To measure the pitch, place the pitch gage supplied with the propeller against the
after face of the outer hub with the tab on the gage against the reverse stop (see drawing)
While the pitch indicated is approximately correct, it is more important to have both blades the same and the performance
optimized than to have a specific pitch. Differences in boats, motors, drive trains, fuel management systems and the way you
operate your boat can make the optimal pitch for each boat different.
Once the blades are set to the same pitch, you should make minor corrections to the
pitch after having observed the motoring characteristics. If the motor is not reaching its maximum rated RPM at full throttle,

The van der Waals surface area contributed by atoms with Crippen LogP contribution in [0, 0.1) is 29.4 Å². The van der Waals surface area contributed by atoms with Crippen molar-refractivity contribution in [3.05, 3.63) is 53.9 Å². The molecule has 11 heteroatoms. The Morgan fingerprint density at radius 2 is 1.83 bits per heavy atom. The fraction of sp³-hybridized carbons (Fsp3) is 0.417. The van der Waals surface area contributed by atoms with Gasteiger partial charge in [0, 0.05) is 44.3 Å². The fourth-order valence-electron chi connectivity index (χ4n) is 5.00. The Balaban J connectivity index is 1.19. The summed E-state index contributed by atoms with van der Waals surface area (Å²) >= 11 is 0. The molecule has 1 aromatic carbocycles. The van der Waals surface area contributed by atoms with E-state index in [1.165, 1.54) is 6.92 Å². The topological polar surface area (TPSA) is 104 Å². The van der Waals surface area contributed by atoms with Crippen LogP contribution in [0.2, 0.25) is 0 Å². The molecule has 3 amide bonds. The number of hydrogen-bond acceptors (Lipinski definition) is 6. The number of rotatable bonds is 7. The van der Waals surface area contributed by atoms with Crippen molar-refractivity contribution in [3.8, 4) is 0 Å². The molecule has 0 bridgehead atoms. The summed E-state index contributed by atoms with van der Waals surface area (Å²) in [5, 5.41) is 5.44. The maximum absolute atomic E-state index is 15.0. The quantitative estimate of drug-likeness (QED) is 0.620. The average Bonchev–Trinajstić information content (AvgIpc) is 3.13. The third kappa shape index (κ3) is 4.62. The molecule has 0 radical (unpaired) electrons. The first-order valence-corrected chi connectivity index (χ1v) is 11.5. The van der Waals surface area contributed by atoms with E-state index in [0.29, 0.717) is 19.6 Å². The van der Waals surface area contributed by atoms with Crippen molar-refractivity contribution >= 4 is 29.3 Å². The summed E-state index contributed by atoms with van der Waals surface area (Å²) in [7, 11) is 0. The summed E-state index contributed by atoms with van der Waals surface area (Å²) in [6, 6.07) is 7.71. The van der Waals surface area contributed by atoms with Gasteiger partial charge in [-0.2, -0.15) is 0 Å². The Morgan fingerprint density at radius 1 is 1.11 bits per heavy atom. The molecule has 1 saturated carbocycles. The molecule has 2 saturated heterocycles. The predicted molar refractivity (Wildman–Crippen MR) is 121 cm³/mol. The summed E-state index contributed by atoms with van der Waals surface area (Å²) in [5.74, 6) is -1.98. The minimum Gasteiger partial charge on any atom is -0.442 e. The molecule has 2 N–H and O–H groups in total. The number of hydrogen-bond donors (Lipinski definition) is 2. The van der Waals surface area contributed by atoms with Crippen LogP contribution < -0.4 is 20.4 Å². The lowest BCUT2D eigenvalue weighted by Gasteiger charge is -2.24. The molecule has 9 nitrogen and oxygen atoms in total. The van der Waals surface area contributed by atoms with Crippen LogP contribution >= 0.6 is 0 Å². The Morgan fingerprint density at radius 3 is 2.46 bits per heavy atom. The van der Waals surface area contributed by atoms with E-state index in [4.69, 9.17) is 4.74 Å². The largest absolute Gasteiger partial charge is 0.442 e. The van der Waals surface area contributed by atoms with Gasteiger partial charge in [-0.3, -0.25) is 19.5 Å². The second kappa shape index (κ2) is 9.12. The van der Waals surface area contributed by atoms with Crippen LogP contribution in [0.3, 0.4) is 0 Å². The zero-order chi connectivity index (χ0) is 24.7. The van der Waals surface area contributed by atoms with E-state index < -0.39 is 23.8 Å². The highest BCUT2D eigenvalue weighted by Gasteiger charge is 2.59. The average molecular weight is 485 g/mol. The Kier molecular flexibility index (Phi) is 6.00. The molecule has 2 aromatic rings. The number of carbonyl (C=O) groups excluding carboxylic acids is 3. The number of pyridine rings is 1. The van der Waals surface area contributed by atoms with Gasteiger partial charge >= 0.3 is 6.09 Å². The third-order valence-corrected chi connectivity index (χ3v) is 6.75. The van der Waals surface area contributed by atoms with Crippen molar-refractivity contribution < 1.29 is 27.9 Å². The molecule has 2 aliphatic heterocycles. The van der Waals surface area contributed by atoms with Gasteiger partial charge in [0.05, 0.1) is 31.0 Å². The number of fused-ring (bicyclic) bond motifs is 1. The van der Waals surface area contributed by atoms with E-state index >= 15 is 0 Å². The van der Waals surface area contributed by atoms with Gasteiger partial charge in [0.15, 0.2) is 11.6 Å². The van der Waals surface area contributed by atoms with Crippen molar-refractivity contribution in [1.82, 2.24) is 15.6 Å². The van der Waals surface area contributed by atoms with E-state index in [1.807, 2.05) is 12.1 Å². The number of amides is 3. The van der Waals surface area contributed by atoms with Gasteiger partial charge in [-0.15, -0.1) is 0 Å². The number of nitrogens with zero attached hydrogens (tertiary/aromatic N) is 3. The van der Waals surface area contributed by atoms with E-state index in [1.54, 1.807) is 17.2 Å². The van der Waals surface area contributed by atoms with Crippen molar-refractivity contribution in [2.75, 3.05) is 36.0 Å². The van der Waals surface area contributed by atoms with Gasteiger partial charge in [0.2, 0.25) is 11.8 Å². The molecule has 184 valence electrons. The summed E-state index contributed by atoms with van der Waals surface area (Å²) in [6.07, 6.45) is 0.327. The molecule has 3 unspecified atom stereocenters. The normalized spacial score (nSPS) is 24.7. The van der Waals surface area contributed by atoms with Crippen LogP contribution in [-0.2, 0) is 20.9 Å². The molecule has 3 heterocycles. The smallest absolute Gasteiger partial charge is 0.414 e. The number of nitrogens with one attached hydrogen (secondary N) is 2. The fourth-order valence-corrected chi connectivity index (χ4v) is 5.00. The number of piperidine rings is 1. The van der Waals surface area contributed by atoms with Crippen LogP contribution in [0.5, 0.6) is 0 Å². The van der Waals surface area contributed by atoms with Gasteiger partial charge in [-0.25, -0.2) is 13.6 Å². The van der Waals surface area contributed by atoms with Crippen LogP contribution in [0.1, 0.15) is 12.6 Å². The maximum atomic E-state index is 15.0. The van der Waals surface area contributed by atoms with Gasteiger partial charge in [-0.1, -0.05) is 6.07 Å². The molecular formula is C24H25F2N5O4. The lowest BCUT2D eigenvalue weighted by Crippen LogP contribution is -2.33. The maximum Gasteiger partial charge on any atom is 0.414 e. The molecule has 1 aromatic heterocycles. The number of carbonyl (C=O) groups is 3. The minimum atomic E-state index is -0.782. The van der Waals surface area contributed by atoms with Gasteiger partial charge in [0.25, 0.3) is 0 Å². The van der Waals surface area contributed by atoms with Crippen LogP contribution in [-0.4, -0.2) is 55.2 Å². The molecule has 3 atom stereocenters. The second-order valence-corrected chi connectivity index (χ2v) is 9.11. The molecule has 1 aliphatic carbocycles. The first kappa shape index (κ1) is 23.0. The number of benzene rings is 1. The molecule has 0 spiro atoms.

as measured by a tachometer, you can decrease the pitch until it does. If the motor reaches its full rated RPM but the boat
is not reaching hell speed you can increase the pitch until you no longer reach full RPM.
The performance of the feathering propeller can be optimized by adjusting the pitch
after the prop is installed and the boat is in the water. Small pitch changes can make a big difference. PLEASE NOTE: if you
increase the pitch to the point where there is no backlash (see below) you must adjust the backlash as well to avoid premature
failure of the prop blades.
A set screw on each blade bears on the forward stop pin to set the forward pitch of that blade. Both blades must be
set to the same pitch to avoid vibration, Each 1/3 clockwise turn on the pitch screw increases the pitch one inch and vice
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